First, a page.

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Taiwanese National, Self-Proclaimed CEO Sentenced To 6 Years For COVID

On August 11, 2021, Sheng-Wen Cheng was sentenced to 72 months in prison for his alleged participation in multiple schemes related to Covid-19 pandemic loan fraud and securities fraud.

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Taiwanese National, Self-Proclaimed CEO Sentenced To 6 Years For COVID-Related Fraud Schemes

On August 11, 2021, Sheng-Wen Cheng was sentenced to 72 months in prison for his alleged participation in multiple schemes related to Covid-19 pandemic loan fraud and securities fraud. The Department of Justice (DOJ) alleged that Cheng fraudulently obtained over $7 million in government loans designed to provide relief to small businesses impacted by the Covid-19 pandemic. DOJ also alleged that Cheng used materially false and misleading statements to solicit and obtain investments in a company of which he is the CEO, Alchemy Coin Technology Limited, and related companies which he controls.

From April 2020 to early August 2020, Cheng allegedly used false identities to submit online applications on behalf of various companies to the Small Business Administration (“SBA”) and multiple financial institutions for a total of over $7 million in government loans through the SBA’s Paycheck Protection Program (“PPP”), which provides forgivable loans to small businesses for job retention and other identified expenses. In those applications, Cheng allegedly represented that the companies together had over 200 employees who received a total of about $1.5 million in wages monthly, when the companies actually had no more than 14 total employees.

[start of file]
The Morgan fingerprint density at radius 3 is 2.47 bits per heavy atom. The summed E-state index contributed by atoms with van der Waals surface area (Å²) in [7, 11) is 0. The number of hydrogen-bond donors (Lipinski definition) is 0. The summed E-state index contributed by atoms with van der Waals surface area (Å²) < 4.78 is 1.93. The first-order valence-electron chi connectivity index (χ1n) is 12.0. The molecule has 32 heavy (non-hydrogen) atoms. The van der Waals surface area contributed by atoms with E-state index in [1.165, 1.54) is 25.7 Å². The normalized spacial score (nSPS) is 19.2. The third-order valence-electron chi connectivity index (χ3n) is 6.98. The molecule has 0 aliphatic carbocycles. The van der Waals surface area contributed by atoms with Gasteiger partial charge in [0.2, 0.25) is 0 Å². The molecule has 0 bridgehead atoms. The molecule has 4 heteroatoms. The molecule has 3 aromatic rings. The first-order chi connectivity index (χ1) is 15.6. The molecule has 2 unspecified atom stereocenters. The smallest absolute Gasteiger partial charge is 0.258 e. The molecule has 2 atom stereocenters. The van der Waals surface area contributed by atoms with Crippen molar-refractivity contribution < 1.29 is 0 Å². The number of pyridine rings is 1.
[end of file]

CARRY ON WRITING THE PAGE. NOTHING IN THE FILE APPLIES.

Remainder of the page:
Cheng also allegedly submitted fraudulent tax records, payroll records containing fraudulent signatures, and a payroll summary which listed multiple public figures, including, for example, a co-anchor on Good Morning America, a former National Football League player, and a prominent former Penn State football coach who is now deceased.

According to DOJ, Cheng received deposits of approximately $2.8 million in PPP loan proceeds, but rather than using the funds for approved expenses under SBA’s program, Cheng allegedly spent them on personal purchases, including an 18-carat gold Rolex watch; $17,000 monthly rent for a luxury condominium; $50,000 in furnishings for the condominium; a 2020 S560X4 Mercedes; and purchases totaling $37,000 at Louis Vuitton, Chanel, Burberry, Gucci, Christian Louboutin, and Yves Saint Laurent.